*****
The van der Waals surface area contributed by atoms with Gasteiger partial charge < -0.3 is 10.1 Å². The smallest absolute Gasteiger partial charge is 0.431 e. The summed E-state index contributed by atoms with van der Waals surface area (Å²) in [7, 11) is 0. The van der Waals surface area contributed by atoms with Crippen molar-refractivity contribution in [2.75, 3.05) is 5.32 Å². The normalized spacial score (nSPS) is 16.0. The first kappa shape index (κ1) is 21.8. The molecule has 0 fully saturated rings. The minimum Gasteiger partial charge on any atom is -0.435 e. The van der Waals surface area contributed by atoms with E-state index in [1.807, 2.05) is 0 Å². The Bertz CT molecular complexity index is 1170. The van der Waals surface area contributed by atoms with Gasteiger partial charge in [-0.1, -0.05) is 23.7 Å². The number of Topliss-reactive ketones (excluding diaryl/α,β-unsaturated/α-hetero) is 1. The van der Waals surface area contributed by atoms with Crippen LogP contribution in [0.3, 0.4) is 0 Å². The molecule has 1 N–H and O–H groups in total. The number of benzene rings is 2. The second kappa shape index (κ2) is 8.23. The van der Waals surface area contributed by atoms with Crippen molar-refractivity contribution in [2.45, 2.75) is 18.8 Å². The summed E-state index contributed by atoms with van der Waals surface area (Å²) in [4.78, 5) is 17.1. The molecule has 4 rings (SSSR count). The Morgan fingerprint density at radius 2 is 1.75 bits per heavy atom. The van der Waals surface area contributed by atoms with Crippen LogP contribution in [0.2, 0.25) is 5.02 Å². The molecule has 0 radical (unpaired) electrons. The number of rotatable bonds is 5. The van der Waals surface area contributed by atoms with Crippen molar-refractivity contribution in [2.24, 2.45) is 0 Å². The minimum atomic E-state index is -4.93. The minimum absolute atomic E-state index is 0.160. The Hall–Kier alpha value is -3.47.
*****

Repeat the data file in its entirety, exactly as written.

The van der Waals surface area contributed by atoms with Gasteiger partial charge < -0.3 is 10.1 Å². The smallest absolute Gasteiger partial charge is 0.431 e. The summed E-state index contributed by atoms with van der Waals surface area (Å²) in [7, 11) is 0. The van der Waals surface area contributed by atoms with Crippen molar-refractivity contribution in [2.75, 3.05) is 5.32 Å². The normalized spacial score (nSPS) is 16.0. The first kappa shape index (κ1) is 21.8. The molecule has 0 fully saturated rings. The minimum Gasteiger partial charge on any atom is -0.435 e. The van der Waals surface area contributed by atoms with E-state index in [1.807, 2.05) is 0 Å². The Bertz CT molecular complexity index is 1170. The van der Waals surface area contributed by atoms with Gasteiger partial charge in [-0.1, -0.05) is 23.7 Å². The number of Topliss-reactive ketones (excluding diaryl/α,β-unsaturated/α-hetero) is 1. The van der Waals surface area contributed by atoms with Crippen LogP contribution in [0.3, 0.4) is 0 Å². The molecule has 1 N–H and O–H groups in total. The number of benzene rings is 2. The second kappa shape index (κ2) is 8.23. The van der Waals surface area contributed by atoms with Crippen molar-refractivity contribution in [2.45, 2.75) is 18.8 Å². The summed E-state index contributed by atoms with van der Waals surface area (Å²) in [4.78, 5) is 17.1. The molecule has 4 rings (SSSR count). The Morgan fingerprint density at radius 2 is 1.75 bits per heavy atom. The van der Waals surface area contributed by atoms with Crippen LogP contribution in [0.2, 0.25) is 5.02 Å². The molecule has 0 radical (unpaired) electrons. The number of rotatable bonds is 5. The van der Waals surface area contributed by atoms with Crippen molar-refractivity contribution in [2.24, 2.45) is 0 Å². The minimum atomic E-state index is -4.93. The minimum absolute atomic E-state index is 0.160. The Hall–Kier alpha value is -3.47.